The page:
But now the social media giant is taking it one step further and embedding sports information data directly into search queries.
Twitter user @sdkstl noticed the feature Thursday night after she did a search for “Jason Collins” on her Twitter iOS app. Collins, who recently signed a 10-day contract for the New Jersey Nets, was playing in a game against the Denver Nuggets when the search query occurred.
Twitter spat out a small box labeled “Trending NBA,” which showed the score and time of the game (Nets were ahead 59-36 at halftime), and perhaps more interesting, the number of tweets about the game (14,800):
Others noticed the new feature this week as well:
We’ve reached out to Twitter for more details about this and will update when we hear back.
Normally, when I want to know the score of a sporting event, I’ll either head to ESPN.com or do a Google search. But now that Twitter appears to be including box scores, I might think to use the app more for this purpose.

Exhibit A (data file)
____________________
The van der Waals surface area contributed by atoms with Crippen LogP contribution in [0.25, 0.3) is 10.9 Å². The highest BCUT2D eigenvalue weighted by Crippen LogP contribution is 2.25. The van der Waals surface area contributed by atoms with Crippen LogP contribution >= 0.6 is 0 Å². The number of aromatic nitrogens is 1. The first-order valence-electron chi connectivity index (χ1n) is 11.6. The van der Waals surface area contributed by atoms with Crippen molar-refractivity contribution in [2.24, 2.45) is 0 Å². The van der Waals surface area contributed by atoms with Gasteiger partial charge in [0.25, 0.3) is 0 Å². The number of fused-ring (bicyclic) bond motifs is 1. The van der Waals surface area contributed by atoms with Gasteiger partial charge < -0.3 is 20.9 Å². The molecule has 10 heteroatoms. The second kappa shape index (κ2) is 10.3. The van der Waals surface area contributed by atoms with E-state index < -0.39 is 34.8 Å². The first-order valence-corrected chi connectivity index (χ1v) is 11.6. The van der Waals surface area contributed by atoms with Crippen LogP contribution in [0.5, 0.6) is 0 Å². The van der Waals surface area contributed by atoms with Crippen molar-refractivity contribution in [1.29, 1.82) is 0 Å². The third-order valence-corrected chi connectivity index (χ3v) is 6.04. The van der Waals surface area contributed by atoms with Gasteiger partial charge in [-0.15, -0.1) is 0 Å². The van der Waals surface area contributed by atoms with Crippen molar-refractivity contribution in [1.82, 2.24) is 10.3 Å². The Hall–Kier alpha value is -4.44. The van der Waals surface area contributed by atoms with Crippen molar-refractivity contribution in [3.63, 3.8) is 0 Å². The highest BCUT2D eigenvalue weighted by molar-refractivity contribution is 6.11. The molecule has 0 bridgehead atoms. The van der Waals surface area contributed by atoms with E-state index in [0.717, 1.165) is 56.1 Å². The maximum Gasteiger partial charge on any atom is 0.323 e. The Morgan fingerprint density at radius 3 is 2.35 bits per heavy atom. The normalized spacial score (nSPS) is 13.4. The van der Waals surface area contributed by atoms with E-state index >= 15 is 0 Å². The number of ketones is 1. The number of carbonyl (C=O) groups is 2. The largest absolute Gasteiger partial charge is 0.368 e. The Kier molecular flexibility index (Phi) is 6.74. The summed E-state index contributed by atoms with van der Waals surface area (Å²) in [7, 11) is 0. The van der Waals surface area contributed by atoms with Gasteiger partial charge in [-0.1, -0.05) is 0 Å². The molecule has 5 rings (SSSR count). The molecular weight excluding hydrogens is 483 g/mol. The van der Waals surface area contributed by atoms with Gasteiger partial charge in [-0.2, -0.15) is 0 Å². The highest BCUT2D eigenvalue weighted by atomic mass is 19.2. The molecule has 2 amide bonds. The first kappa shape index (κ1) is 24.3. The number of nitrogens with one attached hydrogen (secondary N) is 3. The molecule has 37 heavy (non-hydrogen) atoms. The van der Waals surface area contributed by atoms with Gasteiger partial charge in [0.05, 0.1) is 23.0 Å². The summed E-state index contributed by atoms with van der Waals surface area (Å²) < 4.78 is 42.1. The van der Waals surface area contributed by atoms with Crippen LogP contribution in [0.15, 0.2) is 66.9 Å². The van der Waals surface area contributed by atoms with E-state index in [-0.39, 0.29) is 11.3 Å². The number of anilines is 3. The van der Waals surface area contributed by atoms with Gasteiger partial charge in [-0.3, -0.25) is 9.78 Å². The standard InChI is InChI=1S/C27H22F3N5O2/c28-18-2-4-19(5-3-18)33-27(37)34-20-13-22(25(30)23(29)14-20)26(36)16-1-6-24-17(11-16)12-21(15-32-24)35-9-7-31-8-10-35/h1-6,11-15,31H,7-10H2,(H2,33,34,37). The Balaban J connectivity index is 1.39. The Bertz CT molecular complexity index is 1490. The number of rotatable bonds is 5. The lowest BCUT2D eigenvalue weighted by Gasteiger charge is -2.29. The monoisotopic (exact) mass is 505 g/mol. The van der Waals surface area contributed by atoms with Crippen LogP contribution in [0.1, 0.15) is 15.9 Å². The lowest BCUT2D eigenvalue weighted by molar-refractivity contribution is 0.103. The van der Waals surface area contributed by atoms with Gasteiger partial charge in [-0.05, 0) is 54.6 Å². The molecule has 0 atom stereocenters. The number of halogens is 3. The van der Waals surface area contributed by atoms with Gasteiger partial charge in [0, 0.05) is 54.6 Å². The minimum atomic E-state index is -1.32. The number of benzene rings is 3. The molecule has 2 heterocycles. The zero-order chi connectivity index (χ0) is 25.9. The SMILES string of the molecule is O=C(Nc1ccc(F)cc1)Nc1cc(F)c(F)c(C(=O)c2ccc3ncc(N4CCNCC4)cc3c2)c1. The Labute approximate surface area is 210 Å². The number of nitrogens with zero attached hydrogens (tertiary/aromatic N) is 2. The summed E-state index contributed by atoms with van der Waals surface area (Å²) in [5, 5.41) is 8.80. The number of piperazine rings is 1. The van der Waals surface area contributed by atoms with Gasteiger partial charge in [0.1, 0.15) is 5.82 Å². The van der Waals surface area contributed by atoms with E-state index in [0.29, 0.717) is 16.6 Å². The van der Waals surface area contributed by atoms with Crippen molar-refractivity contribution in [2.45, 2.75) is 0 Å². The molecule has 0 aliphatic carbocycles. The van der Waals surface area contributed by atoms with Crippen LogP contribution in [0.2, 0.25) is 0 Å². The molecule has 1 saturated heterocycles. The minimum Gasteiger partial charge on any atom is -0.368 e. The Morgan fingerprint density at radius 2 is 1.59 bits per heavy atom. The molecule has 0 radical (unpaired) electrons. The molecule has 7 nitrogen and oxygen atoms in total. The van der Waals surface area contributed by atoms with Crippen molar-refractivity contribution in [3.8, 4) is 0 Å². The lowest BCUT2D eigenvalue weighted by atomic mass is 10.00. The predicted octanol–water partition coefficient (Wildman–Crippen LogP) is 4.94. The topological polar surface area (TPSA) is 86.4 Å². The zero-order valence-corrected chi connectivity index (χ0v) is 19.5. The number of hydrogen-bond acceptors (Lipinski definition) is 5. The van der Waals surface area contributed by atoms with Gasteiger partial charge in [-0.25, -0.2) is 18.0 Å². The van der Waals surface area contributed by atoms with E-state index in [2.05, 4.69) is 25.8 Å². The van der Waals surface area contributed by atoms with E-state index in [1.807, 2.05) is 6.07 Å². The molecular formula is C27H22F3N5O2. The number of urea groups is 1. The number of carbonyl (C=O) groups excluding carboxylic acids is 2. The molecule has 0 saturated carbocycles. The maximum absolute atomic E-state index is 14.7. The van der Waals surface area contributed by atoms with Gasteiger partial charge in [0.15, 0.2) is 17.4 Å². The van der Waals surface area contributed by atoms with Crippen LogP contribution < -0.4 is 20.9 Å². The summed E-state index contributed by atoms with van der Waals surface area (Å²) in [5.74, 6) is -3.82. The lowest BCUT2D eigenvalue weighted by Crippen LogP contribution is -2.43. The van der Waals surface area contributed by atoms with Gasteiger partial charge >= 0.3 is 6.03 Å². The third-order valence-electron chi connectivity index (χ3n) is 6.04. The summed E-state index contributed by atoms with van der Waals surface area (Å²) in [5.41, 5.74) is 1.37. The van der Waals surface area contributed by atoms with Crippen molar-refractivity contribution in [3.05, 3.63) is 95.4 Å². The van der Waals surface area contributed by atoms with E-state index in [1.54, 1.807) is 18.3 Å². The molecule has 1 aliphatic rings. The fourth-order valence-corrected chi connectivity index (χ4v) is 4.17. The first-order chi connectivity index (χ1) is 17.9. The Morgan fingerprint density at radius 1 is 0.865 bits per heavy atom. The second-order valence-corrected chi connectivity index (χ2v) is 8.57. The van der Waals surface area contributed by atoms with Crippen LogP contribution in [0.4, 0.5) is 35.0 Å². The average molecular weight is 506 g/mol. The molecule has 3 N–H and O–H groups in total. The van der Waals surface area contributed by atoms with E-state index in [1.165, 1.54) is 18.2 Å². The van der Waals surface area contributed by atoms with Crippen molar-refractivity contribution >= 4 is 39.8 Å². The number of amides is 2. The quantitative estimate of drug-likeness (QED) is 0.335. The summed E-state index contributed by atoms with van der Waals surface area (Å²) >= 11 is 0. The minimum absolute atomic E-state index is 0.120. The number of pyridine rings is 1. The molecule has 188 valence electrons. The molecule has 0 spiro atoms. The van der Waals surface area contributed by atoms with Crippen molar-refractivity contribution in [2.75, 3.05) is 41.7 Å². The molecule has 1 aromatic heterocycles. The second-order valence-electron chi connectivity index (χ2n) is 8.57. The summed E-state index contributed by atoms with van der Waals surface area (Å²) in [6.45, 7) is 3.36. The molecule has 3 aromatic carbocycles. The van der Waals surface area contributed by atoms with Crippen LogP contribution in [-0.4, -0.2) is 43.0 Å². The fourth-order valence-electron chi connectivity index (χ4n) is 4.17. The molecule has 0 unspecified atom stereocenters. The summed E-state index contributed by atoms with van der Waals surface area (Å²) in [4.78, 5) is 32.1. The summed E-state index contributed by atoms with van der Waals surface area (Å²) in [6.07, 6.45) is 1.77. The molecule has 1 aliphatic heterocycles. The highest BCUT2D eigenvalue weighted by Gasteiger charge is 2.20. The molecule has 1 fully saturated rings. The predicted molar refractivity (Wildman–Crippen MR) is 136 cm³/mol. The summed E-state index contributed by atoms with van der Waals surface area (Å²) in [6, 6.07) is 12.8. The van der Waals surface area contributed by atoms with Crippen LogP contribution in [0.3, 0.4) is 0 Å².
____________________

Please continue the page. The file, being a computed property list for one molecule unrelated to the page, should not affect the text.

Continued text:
It’s also an extra bonus to view not only the game data, but also Twitter-related analysis. Perhaps Twitter will include even more sports-related information like this — for example, which team has more @mentions, or what players are people tweeting about the most?
Update, 10:20 a.m.
A Twitter spokesperson confirmed to us that this is a new feature and is part of the company’s experiment to allow users to find out about events and trends people are talking about on Twitter as they’re happening. Here’s how Twitter described it:
With this update, if you pull down on your home timeline to refresh it and there are no new Tweets to load, you may see recommended Tweets, trending topics and suggestions for new accounts to follow. In the U.S. only, you’ll see TV, sports (like what you saw) and news events updates as well.